Tell your story on MyCounterpane

Sharing your emotions and hearing others may be some of the best medicine yet.

As someone who truly believes that people with multiple sclerosis are “experts” on this disease, having much to share with each other that can be a huge factor in quality of life, I am thrilled that my friend, Kate Milliken, started MyCounterpane. MyCounterpane is a place where people with MS (and other chronic diseases and symptoms) can tell their stories.

One thing that makes MyCounterpane so engaging is that it is organized by emotions.

You are able to follow a person’s journey and see the ups and downs that characterize life with MS, but you are also able to find the emotion that describes your own state of mind at a given time and read what others have to say about their experience grappling with feeling lonely, sad or guilty. If you are looking for something uplifting, there are also plenty of entries by people who are happy, hopeful or determined. If you have something to share with anyone who posted, there is a space to comment on each entry.

So, go take a look – post your own entry about you. It will soothe your soul and may be just what someone else needs at a moment in their lives.

Here is what Kate has to say:

Boom.

It all goes into slow motion. "This can’t be happening,’ you think. "Wait, this is really happening.  To me. I am now one of those people." So this is what it feels like to receive a frightening diagnosis? But I look the same. Everything around me looks the same. What is MS anyway? How am I going to tell my family my friends? What will become of me?  

Welcome to your new unchartered world of MS.

Time moves forward and you are numb (literally and figuratively). Medicine and doctor appointments.  People trying to do what they can to ensure you live a long, healthy life, with a progressive illness.

But despite the treatment, you still feel alone. Scared. And helpless. You can’t help but think, now what?

Will medicine be enough to heal you?  I have learned the answer is no.

In the years since my MS diagnosis, it’s become clear that there is more than just conventional medicine to treat your illness. There’s storytelling.  Yes, storytelling and this is why I founded MyCounterpane.  First hand accounts of other personal experiences made me feel better and now there is scientific evidence that suggests that hearing others speak about their experiences is actually healing for you. Boom!

You have a symptom. You go to the doctor. You’re diagnosed with multiple sclerosis, and you are suddenly thrust into an unchartered world.

Then comes the prognosis. Medicine and doctor’s appointments.  People trying to do what they can to ensure you live a long, healthy life, despite your illness.

But something is off. Despite the treatment, you still feel alone.  And scared.  Even lonely. You can’t help but think, now what?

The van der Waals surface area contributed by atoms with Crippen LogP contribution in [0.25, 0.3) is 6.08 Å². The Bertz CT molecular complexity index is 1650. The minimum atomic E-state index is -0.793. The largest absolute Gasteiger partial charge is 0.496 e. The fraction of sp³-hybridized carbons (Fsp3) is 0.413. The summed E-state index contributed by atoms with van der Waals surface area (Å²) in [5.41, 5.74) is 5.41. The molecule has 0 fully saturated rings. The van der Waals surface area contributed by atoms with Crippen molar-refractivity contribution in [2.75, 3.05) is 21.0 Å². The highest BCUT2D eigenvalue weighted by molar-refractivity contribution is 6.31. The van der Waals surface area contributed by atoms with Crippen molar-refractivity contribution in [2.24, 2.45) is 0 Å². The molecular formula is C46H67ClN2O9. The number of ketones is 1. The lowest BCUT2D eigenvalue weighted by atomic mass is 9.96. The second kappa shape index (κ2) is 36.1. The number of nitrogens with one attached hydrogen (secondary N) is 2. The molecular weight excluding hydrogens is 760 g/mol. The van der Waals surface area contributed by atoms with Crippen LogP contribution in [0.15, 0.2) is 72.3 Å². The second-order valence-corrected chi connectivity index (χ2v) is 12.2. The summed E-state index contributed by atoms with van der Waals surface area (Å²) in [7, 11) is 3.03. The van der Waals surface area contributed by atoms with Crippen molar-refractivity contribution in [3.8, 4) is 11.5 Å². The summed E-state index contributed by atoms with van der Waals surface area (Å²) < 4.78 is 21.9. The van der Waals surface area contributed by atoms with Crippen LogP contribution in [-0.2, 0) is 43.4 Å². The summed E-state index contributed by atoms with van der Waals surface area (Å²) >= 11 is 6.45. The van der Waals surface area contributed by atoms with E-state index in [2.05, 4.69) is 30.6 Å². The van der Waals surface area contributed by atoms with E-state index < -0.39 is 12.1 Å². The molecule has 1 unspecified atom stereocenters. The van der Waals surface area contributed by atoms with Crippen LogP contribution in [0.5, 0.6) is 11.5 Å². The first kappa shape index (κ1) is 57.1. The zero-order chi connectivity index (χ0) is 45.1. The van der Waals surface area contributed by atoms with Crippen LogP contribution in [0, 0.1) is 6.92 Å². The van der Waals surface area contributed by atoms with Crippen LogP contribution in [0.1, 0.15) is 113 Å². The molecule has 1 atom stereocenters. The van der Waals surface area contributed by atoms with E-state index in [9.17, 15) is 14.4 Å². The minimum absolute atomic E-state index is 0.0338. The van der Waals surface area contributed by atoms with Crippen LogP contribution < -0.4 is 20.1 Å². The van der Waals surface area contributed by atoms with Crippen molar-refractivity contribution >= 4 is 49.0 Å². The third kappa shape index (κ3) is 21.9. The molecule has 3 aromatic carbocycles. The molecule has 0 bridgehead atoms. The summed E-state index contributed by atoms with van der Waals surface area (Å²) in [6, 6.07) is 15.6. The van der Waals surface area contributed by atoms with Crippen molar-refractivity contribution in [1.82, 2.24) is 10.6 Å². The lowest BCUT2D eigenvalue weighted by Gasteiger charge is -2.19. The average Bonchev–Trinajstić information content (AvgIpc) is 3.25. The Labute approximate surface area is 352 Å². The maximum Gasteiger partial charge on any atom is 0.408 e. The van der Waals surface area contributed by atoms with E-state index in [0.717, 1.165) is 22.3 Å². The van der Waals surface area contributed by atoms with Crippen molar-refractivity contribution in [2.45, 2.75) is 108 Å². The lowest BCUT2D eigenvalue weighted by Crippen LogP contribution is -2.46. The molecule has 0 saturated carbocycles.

Will medicine be enough to heal you?   I’ve realized the answer is no.

In the years since my MS diagnosis, it’s become clear that there is more than just conventional medicine to treat your illness. There is also storytelling.  Yes, storytelling and this is why I founded MyCounterpane.  But now there is scientific evidence that suggests that hearing others speak about their experiences is actually healing for you.

In fact, according to Dr. Lissa Rankin, MD, that hearing about others’ experiencesit  “may be the most powerful medicine on earth.”

And it’s not just any type of storytelling – it’s the kind where you actually hear the story being told. In essence, hearing is healing.

According to Rankin, here’s what happens when you tell your story:

“Every time you tell your story and someone else who cares bears witness to it, you turn off the body’s stress responses, flipping off toxic stress hormones like cortisol and epinephrine and flipping on relaxation responses that release healing hormones like oxytocin, dopamine, nitric oxide, and endorphins. Not only does this turn on the body’s innate self-repair mechanisms and function as preventative medicine—or treatment if you’re sick. It also relaxes your nervous system and helps heal your mind of depression, anxiety, fear, anger, and feelings of disconnection.”

Dr. Thomas K. Houston, a lead author of a 2011 study examining the effects of storytelling on patients with high blood pressure notes that “telling and listening to stories is the way we make sense of our lives.”  This is especially true with a new diagnosis, as it is often a difficult process to digest.

Luckily, we now live in a world of modern technology. You no longer have to leave your house to get the support you need. It’s possible to build deep connections with people in a similar situation, just by listening to their experiences and sharing your own.

I’m proud to say that our recent campaign, Hearing Is Healing,MyCounterpane was designed to offer you the benefits of such storytelling. Our goal is to offer newlywants to offer newly diagnosed patients, as well as their experienced counterparts, a chance to heal themselves and others through the power of their own experience. Through meeting many people who live with MS (directly and indirectly) that we have bad days, but also good ones.  We fight back from adversity.  We gain perspective and we are all out to help others as they navigate we we’ve come to know.

By providing a video tool, we want others to hear and see what you are sayingyour story broken into the emotional highs and lows. We want patients and caregivers to be soothed by the fact that others have come before and survived, and so will you.

Because this much is true: hearing is healing and your voice is more powerful than you think. 

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